Frozen the Musical Denver Opening Night: First Impressions

Waiting for the snow show to start.

This should be obvious, but just in case, there are spoilers for the Broadway-bound Frozen stage musical ahead.

Just a few quick thoughts tonight, and some photos. Not of the show itself, of course. Disney would take this site down faster than I can type this sentence. Same for audio, only they’d threaten me even more. There should be professional photos available now that the previews have started, so I’ll post those when I find them.

The show was, as advertised, longer than the movie, with new songs and more depth added to some of the characters. Things were changed from the movie, such as the order of some events and details of how some things happen, but the story is still largely the same. The changes had mixed success, in my opinion.

The cast was excellent. They were all well cast, did great work, and had great chemistry together. I’m trying to think of someone to single out as being especially amazing, but they were all really, really good. Caissie Levy’s Let It Go brought down the house at the end of act one. I think Greg Hildreth might be Josh Gad’s younger clone. Olivia Phillips was delightful as Bulda, Kristoff’s adoptive mother from the Hidden People, who have replaced the Trolls. Tim Hughes was amazing as Pabbie, but I really wanted Bulda to be the narrator instead of him. It was hard to take your eyes off of Patti Murin and Jelani Alladin whenever they were onstage, especially together. They were definitely the fan favorites with the kids, in addition to Olaf (obviously). John Riddle had me convinced that they’d changed Hans into a good guy right up until the moment he turned on Anna as she was dying.*

The Sven costume is very cool, and very hard to explain. I can’t figure where the guy is, and where there are stilts/puppet parts. The head is definitely a puppet head. Part of the front legs are probably short stilts. And Andrew Pirozzi is probably on all fours when he’s on stage. But Sven comes off as more real than I would have thought possible.

The ice and snow effects are fairly well done. The concepts are good, but I think they need to punch up their execution more. There were many times that if you didn’t already know where to look because you’d seen the movie, you would miss the ice effect because it was so small and fast. You also wouldn’t understand what the fuss was about if you hadn’t seen the bigger, more dangerous movie version. After seeing what can be done with lights in shows like the Curious Incident of the Dog in the Night and Les Miserables, there’s no excuse for a company like Disney to cheap out on the effects.

I liked most of the costumes. Some were very creative. Olaf is a snowman puppet that the actor walks in front of him, similar to many of the Lion King puppets. The trolls have become the Hidden People, who are supposed to be ancient indigenous Scandinavians from folk tales. They dress in animal skins and have long, furry tails. Putting tails on indigenous people seems problematic to me, especially when played by people of color, especially this week. The producers were kind of tone-deaf on that one.

Elsa only wears her bad girl evening gown for Let It Go and her confrontation with Anna in the ice castle, then changes to a white shift/nightgown and bare feet for the rest of the show (almost all of act two). Her character is made more passive to go with the more virginal look. Both were a major let down. This story was about a powerful woman learning to use and accept her own power, and two sisters whose true love saved them. Now the love story between Anna and Kristoff gets more focus, Hans has become more prominent, and Elsa doesn’t get to speak for herself most of the time. Pabbie voices Elsa’s situation and thoughts through much of the show, and Hans controls her in the second act. Elsa must choose between using her power, which makes her a monster in her own and everyone else’s eyes, or remaining passive but seen as good. Unlike the movie, she chooses not to use her power. It’s a subtle, frustrating change in the message of the show. Though I didn’t find the wardrobe change to be subtle at all. In the blink of an eye, she went from glamorous and powerful witch in control of her own destiny to passive virginal princess in white rags and bare feet who lets men control her fate.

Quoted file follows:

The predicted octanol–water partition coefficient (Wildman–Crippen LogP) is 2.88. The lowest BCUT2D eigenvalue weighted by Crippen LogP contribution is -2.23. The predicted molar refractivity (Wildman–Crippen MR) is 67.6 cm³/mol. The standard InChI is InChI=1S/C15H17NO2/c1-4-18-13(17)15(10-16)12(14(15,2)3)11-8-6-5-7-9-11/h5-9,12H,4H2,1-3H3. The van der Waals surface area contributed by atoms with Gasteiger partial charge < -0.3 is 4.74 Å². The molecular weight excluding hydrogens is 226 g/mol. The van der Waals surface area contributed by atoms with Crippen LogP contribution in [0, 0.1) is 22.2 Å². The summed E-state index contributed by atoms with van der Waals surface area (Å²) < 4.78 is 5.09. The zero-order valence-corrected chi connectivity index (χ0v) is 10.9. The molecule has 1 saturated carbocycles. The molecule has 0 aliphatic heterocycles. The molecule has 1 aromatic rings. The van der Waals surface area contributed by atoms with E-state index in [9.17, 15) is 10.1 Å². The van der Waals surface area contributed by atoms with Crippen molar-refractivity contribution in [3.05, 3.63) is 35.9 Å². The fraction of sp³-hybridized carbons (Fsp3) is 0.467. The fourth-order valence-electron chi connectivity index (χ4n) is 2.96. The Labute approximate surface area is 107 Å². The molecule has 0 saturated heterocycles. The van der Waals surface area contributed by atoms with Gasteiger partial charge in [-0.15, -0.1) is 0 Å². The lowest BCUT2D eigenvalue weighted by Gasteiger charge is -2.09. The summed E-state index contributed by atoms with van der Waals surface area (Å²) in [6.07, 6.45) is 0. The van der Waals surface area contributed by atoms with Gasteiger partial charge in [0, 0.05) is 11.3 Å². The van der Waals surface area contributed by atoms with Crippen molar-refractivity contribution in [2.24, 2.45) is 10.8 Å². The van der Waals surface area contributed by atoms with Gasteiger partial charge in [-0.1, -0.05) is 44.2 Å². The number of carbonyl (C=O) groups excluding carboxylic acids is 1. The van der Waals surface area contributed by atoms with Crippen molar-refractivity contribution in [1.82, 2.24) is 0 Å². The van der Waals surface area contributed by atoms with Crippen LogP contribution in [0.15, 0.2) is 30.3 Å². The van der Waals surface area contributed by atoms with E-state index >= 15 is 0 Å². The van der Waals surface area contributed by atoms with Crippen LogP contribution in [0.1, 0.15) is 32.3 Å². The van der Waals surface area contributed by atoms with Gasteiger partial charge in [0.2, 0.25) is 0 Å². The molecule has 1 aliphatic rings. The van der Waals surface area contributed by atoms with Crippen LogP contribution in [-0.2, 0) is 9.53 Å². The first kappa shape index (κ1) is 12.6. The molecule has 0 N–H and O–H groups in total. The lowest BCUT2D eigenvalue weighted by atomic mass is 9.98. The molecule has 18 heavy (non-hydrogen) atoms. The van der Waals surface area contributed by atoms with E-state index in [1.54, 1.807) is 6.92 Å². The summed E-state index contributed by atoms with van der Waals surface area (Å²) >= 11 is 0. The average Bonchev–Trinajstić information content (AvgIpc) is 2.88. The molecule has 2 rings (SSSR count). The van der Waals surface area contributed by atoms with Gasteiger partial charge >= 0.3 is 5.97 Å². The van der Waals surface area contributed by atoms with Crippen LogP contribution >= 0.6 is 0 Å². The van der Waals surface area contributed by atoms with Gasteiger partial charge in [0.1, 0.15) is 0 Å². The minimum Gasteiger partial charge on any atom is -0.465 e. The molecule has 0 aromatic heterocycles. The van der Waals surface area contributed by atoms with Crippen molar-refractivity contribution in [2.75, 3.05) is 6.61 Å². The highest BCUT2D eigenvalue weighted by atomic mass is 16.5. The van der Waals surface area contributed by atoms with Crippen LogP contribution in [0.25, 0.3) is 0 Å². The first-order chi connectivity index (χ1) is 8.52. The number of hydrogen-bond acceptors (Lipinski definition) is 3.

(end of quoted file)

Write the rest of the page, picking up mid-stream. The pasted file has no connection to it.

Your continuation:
I liked the new songs, for the most part. What Do You Know About Love?, which is a duet between Anna and Kristoff as they climb to Elsa’s ice palace, and True Love, sung by Anna after Hans has abandoned her to die, were my two favorites of the new songs. Metamaiden also liked Elsa’s coronation song, Dangerous to Dream. Many of the “new” songs are reprises of old songs, or new songs that have already been sung once or twice. The orchestra was clearly the Broadway orchestra, and they’re ready for the transfer anytime.

They seem to be expecting the musical numbers to change a lot. There isn’t a song list printed in the program at all. It’s on a loose page so that they can easily switch it up every night.

We see the show again Saturday.


Cover and pages from the program:



In front of the theatre- a few hours before curtain, and 15 minutes before show time.


Another preshow stage shot:


Denver’s mascot, the Big Blue Bear. He’s very tall. The trees that line 14th street all have blue trunks and branches to match the bear.


* I will never stop rooting for Hans to see the error of his ways and find true love with Elsa. They’d be an unstoppable power couple, once he had a secure position and could settle down.

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